If you do take the dive, have no illusions about what you’re getting into. Like a new tabletop RPG, expect a hefty rulebook with dozens of rules to pick up on gradually, and a complexity that rewards attention to detail and a focused approach to play. If that’s a plus for you and your group, I suspect you’ll be thrilled by the interlocking systems of upgrades, the focus on discovery and exploration, and the intricate and challenging approach to combat. And while there’s a lot to learn, Into the Unknown has done an admirable job of introducing the core concepts through an in-game opening tutorial, which helps start the story and familiarize the group with the main concepts.
While hundreds of hours of written storytelling make up the focus of play, that story (and the surrounding choices and gameplay) are all meant to lead toward combat. You’re gradually developing connections, meeting characters, and forging relationships with others in the world that each marginally increase your chances against the formidable primordials. Players chart their voyage timeline on a sheet as they make decisions and move across a growing modular board of card tiles, eventually forming a map of your team’s journey. You choose to invest in technologies that might lead to new tools or weapons to use against the overwhelming force you face.
In battle, your Argonaut characters possess and embody massive Titans – the only creatures who stand a chance against monsters of this scale. While tactical choices and abilities play a big part, dice rolls ultimately determine whether you hit or miss, so luck can be a significant factor in success or failure. The creatures you fight are so large that the main goal is usually around dismemberment or damage to individual body parts on the creature. It’s an exciting and gruesome approach to combat that matches the backdrop of classic Greek mythology.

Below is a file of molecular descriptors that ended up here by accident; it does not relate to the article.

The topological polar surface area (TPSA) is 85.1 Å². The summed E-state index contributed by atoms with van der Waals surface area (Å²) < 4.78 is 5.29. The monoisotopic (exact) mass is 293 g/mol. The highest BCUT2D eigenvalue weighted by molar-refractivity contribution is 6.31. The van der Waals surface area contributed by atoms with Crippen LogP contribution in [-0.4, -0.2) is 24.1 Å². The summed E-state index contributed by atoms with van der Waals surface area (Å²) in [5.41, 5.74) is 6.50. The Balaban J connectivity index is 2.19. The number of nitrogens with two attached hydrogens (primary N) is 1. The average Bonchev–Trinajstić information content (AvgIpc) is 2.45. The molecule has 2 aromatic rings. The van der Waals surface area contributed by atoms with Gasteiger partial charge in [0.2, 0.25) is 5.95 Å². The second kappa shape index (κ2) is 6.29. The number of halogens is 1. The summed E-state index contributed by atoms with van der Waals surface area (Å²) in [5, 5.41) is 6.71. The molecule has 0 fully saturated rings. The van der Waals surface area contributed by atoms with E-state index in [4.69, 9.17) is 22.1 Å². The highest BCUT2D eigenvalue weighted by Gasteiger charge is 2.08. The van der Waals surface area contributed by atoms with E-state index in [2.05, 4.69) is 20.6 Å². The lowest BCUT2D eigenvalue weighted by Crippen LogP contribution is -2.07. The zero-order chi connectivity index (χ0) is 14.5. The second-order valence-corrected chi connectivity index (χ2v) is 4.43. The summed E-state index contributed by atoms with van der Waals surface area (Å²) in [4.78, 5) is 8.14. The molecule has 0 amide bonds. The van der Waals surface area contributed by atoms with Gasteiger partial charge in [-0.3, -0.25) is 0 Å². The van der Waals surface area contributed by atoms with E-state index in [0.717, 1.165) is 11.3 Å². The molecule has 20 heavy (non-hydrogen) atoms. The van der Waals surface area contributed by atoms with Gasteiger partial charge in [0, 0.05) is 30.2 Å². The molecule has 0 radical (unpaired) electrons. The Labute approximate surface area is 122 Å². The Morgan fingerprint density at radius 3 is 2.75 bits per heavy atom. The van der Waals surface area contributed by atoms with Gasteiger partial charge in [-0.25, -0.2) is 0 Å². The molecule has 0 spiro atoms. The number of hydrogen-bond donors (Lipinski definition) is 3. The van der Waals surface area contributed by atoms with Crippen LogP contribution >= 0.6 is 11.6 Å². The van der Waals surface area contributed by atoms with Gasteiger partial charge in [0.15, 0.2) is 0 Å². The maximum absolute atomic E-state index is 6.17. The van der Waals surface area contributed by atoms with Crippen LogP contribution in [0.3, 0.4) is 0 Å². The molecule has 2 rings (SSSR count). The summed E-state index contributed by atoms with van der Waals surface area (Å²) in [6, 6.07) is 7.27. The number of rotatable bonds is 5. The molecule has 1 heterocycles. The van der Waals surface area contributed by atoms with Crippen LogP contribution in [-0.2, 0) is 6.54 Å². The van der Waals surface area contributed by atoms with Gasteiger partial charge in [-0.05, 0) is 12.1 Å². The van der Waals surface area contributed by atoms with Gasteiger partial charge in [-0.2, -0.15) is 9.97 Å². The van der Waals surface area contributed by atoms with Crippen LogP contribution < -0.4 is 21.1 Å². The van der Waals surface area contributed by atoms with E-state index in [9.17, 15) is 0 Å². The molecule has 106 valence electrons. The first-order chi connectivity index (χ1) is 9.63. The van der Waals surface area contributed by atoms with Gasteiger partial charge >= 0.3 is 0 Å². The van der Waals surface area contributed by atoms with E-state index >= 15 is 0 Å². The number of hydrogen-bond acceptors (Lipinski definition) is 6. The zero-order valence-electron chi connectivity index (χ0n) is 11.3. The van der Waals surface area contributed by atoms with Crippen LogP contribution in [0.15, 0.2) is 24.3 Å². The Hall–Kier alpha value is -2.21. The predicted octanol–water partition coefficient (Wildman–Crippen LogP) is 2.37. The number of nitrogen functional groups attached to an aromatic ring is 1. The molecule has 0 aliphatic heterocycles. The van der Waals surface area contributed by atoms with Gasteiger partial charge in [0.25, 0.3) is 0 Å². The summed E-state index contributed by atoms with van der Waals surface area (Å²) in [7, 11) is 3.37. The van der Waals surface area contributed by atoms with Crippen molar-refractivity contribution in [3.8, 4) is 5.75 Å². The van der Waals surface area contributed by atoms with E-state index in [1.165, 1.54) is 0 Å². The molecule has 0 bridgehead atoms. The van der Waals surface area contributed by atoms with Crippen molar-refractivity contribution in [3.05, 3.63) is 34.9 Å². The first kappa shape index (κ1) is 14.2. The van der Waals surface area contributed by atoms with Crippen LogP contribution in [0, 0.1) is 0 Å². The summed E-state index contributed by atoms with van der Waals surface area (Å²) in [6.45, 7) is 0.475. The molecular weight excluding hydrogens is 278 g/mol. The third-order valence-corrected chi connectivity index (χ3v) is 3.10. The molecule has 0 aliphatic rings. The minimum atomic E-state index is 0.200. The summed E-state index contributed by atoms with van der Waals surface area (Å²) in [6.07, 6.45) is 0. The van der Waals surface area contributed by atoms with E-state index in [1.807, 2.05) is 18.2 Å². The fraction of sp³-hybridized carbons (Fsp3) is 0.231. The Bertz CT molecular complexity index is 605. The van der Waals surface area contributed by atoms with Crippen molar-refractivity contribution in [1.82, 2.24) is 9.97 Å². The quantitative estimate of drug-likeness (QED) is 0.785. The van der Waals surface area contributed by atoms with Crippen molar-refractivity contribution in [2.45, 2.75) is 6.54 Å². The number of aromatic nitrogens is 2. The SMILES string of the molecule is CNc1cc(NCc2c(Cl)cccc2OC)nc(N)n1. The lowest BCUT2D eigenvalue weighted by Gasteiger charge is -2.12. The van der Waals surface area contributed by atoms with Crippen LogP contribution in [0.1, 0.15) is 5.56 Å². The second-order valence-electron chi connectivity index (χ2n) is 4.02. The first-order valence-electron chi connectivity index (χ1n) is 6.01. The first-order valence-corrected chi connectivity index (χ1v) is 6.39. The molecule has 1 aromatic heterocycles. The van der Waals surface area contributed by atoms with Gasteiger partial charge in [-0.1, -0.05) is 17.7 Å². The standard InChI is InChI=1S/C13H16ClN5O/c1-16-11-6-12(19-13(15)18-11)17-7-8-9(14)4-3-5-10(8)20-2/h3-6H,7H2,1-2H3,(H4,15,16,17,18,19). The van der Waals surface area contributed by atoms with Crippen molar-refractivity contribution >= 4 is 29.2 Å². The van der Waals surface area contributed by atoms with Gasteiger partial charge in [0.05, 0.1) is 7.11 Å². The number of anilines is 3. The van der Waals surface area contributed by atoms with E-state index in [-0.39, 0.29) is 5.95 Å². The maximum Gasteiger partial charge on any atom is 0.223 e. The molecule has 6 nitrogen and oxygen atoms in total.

My favorite aspect of combat is the slow escalation that unfolds on both sides. An A.I. card deck dictates your enemy’s actions, and as you damage the Primordial, new tactics and abilities go into that A.I. deck, making them more powerful. Likewise, the Titan you control grows stronger as its rage increases. The combined effect is a battle that grows ever more destructive and vicious as it wears on, often leading to exciting and climactic conclusions.
While it’s possible to win, there are many ways to lose, from failing to halt the villains’ plans to having your ship destroyed, among many others. The choices you make in the story aren’t window dressing. Instead, they profoundly impact whether you win or lose, and often come with wrenching trade-offs. New complexities are frequently introduced, like managing the politics of competing factions, or building up your base. Hanging behind everything while you play is a sense of desperation; even when I win a scenario, it feels like I’m doing so by the skin of my teeth, barely scraping by to fight another day.
That tension might not be for everybody. Likewise, many might balk at the complexity and time investment necessary to truly uncover and embrace what Aeon Trespass: Odyssey offers. But if you and your group are looking for a vibrant game that is effectively an entire gaming system in its own right, and you feel you might be up for the hundreds of hours of gameplay it can offer, I suspect you’ll be very pleased. The gorgeous minis, evocative writing, and smartly balanced game mechanics make for an unforgettable adventure.
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Source: Game Informer Aeon Trespass: Odyssey Is An Astoundingly Big Board Game